Hitting Bottom as Someone With an Addiction

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For people with alcohol use disorder, it may seem like things need to get worse before they can get better. Unfortunately, sometimes things get a lot worse. This point is often referred to as "hitting bottom." The bottom is the place that some people with severe alcohol use disorder must reach before they are finally ready to admit that they have a problem and reach out for help.

People who have alcohol use disorder often feel that they do not have a problem. In their minds, they are just having a good time and are still in control of their alcohol consumption.

Because alcohol use disorder is a progressive disease, there comes a point at which even people with severe AUD decide that there just might be a problem.

Alcohol use disorder does not stay in one place. The disorder doesn't hit a certain stage and then level off. It keeps deepening, affecting the person physically, mentally, morally, and spiritually.

No matter where a person is in the progression of the disorder, things continue to decline until the person reaches a point where something must change. So where is the bottom? This can vary depending upon the individual and their situation.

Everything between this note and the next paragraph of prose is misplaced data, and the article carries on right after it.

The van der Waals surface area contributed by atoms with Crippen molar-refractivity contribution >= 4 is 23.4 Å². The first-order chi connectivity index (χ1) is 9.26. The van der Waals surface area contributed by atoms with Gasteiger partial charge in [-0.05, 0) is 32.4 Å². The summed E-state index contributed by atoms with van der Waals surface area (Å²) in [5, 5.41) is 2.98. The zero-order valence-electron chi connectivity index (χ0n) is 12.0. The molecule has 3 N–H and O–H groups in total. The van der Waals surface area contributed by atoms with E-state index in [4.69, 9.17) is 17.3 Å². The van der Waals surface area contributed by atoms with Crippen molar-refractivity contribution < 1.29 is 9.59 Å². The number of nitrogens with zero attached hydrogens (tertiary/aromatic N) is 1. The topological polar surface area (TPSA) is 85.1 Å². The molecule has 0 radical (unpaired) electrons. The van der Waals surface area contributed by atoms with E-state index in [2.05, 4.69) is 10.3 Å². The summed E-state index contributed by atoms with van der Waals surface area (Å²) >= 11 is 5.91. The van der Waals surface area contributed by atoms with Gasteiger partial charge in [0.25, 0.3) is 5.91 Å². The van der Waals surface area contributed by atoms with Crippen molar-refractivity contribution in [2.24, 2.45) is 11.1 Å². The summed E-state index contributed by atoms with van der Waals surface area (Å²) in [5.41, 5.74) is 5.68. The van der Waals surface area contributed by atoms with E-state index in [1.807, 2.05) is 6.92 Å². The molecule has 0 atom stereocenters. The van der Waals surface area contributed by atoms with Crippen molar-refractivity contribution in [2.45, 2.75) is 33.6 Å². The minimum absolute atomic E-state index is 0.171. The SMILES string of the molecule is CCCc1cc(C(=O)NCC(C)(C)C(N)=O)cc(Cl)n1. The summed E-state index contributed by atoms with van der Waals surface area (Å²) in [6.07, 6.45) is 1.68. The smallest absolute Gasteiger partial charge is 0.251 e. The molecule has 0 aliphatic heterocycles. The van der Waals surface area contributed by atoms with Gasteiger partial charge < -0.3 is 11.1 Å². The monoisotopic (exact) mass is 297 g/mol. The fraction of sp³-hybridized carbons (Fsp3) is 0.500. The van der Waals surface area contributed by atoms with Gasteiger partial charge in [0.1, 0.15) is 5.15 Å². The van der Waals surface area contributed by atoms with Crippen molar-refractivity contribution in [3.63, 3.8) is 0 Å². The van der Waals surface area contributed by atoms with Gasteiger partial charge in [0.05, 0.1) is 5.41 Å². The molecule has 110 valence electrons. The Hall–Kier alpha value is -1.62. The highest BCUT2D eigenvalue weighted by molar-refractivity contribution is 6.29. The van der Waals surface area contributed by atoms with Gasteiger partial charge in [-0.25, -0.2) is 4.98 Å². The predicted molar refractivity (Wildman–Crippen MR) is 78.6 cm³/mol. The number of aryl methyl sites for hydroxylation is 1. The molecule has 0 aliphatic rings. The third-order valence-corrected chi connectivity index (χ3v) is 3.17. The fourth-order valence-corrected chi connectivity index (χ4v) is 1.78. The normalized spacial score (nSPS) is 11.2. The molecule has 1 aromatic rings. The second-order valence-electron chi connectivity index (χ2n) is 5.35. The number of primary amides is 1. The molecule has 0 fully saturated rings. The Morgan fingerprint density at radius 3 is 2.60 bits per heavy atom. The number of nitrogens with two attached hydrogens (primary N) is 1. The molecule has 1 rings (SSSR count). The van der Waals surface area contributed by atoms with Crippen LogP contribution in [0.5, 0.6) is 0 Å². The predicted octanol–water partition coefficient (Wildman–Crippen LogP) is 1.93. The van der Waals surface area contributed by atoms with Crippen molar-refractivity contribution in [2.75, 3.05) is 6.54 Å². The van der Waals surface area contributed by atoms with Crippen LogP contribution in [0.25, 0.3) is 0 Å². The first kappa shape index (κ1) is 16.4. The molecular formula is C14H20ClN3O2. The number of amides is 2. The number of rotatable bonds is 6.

Where Is the Bottom Point?

For some, getting that first DUI might be where the turning point comes. Getting locked up, even for a few hours, and facing the public humiliation of a court date is for some the only signal they need they have a problem.

For others, however, not even numerous DUI arrests have an effect. Driving without a license and frequent visits to the local jail don't phase them at all.

People with alcohol use disorder have lost driver's licenses, jobs, careers, girlfriends, wives, family, and children and have continued to deny they have a drinking problem.

For many people, there is always a way to excuse or blame their behavior. It was always somebody else's fault. This might involve blaming other people or the situation. Or pinning the behavior on things like stress or people who just don't understand.

Some people with severe alcohol use disorder go on for many years denying their downward spiral into social, economic, and moral decline.

Does the Bottom Look Familiar to You?

If this sounds familiar, there are a few questions that you might want to ask yourself about your own use of alcohol.

It doesn't have to get any worse before you can find help putting your life back on track. Once you take that step, things will begin to look up.

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